Baywatch lifesavers, Mars and crocodiles – Romans resort to black humour over city’s gaping potholes
Posted On July 26, 2020
Driving in Rome has been likened to the Dakar Rally after an unusual snow storm and weeks of rain turned the city into a slalom course of perilous potholes and gaping puddles.
Romans have responded to the crisis in characteristic fashion – with black humour and weary resignation.
Roads in the capital are, at the best of times, pitted and uneven, but heavy snowfall last month – the first for six years – and weeks of torrential rain have made existing potholes even worse.
“Some roads now bring to mind the Dakar Rally,” remarked Il Messagero, Rome’s daily newspaper.
Social media is replete with doctored images poking fun at the crisis, with one showing a crocodile emerging from a pothole and another depicting a Baywatch lifesaver in a red swimsuit running to the rescue of a person floundering in a deep puddle.
In another image that has gone viral, images of the cratered surfaces of Mars and the Moon are juxtaposed with a photo of a potholed road in the capital.
Balduwatch #bucheaRoma pic.twitter.com/WTeifaQEYT
— Jacopo (@Jacop83) March 8, 2018
Last week a car was almost swallowed whole when a chasm suddenly opened up beneath its parking space. Nobody was inside the vehicle.
Residents’ groups have taken to highlighting the issue by filling holes with soil and planting spring flowers such as primroses and pansies.
Different points of view🏌🏻♀️🏑 #buchearoma pic.twitter.com/caBvXZQqlS
— saracasertano97 (@ScSarac) March 8, 2018
“We’ve bought 150kg of soil and 40 plants and we’re going to put them in potholes on the outskirts of Rome,” activist Luca Di Egidio said.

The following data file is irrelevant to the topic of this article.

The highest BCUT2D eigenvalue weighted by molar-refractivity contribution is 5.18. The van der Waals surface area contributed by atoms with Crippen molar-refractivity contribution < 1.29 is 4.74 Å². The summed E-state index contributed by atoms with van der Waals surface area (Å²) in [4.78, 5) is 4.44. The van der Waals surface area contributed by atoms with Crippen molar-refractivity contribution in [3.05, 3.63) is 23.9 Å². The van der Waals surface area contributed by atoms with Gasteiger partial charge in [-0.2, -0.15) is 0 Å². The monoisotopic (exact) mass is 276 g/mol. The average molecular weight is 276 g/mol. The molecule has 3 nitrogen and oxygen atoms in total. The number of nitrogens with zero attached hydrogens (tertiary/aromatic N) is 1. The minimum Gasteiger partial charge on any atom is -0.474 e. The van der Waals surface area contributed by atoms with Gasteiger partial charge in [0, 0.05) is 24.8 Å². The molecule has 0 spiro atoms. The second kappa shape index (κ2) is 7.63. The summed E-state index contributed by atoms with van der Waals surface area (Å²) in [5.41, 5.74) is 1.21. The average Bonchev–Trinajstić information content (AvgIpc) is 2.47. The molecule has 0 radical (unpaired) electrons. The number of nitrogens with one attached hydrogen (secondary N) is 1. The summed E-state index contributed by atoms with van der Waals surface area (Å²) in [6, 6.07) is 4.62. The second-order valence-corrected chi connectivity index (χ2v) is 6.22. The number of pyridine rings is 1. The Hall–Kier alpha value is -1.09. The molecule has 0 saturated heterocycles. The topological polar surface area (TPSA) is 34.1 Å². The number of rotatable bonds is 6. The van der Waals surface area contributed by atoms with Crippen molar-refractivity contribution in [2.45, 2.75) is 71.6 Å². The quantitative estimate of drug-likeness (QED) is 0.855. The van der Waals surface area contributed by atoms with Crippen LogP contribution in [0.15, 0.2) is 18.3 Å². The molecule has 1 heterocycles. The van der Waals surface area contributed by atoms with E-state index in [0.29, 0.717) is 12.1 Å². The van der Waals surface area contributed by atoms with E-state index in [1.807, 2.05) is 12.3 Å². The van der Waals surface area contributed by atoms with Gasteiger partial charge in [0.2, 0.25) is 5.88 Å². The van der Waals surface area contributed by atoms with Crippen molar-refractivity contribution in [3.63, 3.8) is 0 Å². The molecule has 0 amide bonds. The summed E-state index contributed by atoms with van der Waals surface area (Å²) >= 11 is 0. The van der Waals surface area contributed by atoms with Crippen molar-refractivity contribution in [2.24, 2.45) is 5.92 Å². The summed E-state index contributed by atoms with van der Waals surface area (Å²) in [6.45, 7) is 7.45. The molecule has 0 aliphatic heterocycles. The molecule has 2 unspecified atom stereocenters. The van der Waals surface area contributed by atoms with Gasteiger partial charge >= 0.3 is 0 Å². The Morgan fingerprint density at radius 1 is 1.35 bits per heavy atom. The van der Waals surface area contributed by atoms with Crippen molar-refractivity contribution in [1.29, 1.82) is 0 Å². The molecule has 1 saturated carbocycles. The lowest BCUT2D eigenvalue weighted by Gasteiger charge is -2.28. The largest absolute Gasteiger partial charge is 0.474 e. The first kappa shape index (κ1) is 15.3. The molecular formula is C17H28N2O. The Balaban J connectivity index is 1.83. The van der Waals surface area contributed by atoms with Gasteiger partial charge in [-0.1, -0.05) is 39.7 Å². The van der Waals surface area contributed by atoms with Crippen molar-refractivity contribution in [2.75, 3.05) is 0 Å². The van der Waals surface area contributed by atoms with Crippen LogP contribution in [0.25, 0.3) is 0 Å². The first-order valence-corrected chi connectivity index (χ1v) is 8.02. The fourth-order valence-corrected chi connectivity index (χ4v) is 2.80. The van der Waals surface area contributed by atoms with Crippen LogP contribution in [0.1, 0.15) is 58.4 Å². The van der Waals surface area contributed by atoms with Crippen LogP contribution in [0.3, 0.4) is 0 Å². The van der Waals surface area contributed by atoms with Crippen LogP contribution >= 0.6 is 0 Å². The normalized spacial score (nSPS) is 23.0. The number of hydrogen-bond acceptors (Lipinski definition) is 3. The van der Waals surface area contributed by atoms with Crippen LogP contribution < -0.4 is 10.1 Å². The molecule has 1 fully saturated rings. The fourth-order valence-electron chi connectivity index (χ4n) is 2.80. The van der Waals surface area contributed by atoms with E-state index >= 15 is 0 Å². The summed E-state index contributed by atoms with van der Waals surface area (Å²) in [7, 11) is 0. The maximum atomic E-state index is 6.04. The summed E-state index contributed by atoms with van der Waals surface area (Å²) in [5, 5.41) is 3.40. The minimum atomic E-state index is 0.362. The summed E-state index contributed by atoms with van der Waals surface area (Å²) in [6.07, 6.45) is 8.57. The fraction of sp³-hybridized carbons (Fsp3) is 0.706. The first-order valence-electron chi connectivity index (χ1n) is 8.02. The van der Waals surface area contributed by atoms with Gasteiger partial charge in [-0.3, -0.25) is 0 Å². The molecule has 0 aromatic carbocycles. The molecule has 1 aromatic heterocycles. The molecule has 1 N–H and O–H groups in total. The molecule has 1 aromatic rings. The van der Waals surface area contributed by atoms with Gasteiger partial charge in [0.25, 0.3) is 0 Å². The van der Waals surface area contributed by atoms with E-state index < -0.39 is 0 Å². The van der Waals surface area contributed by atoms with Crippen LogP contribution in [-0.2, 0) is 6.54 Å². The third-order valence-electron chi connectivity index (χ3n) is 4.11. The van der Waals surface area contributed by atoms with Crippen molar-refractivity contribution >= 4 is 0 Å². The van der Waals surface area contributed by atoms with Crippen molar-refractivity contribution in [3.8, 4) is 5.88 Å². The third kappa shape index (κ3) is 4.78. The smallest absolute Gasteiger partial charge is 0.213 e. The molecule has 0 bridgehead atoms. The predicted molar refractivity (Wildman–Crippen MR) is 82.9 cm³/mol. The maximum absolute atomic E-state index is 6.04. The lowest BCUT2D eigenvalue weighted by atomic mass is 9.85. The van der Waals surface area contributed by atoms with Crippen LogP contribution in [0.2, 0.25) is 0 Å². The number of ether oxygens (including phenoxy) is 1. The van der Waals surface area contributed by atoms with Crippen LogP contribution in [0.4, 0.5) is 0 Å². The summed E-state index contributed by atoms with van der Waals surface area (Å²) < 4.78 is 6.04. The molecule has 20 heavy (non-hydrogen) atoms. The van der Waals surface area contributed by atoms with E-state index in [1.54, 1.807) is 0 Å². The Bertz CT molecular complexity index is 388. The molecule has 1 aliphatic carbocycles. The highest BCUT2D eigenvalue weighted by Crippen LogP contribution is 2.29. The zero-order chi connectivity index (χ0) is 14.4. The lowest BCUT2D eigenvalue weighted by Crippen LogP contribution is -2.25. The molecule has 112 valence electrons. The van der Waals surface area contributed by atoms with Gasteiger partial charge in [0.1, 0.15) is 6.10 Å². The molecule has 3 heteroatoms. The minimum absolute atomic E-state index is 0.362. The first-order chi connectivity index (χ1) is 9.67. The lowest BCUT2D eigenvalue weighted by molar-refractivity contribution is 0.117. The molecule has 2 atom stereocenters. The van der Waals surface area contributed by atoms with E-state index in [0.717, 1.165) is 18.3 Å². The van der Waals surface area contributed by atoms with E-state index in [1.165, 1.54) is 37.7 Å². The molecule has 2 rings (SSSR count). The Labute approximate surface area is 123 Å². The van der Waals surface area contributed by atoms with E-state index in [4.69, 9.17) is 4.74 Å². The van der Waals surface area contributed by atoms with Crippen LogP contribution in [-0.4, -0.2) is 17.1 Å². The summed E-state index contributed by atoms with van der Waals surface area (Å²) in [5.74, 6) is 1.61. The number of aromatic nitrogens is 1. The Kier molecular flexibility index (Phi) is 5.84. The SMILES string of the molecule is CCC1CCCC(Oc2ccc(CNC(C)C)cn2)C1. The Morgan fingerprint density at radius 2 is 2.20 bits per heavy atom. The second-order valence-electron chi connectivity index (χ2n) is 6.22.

Virginia Raggi, the Five Star Movement mayor of Rome, whose time in office has been dogged by accusations of incompetence and inaction, is once again under fire for not tackling the issue.
#Roma: è questo il suo futuro?#buchearoma pic.twitter.com/i0u7CVTD8b
— Federico Di Leo (@Fe_DiLeo) March 19, 2018
One image doing the rounds on Twitter shows her up to her nose in a flooded pothole, with the caption: “It’s OK, I can still touch the bottom.”
The few council workers attending to the issue simply tip asphalt into the holes, even if they are full of water, in a stop-gap measure that lasts just a few days.
For all the levity on social media, the holes make driving dangerous, bursting car tyres and bending axles.
For people on scooters and motorbikes, the conditions are even more risky.
The roads are so ravaged with potholes and puddles that drivers have to carefully steer around them.
One car sticker reads: “I’m not drunk, I’m just trying to avoid the holes.”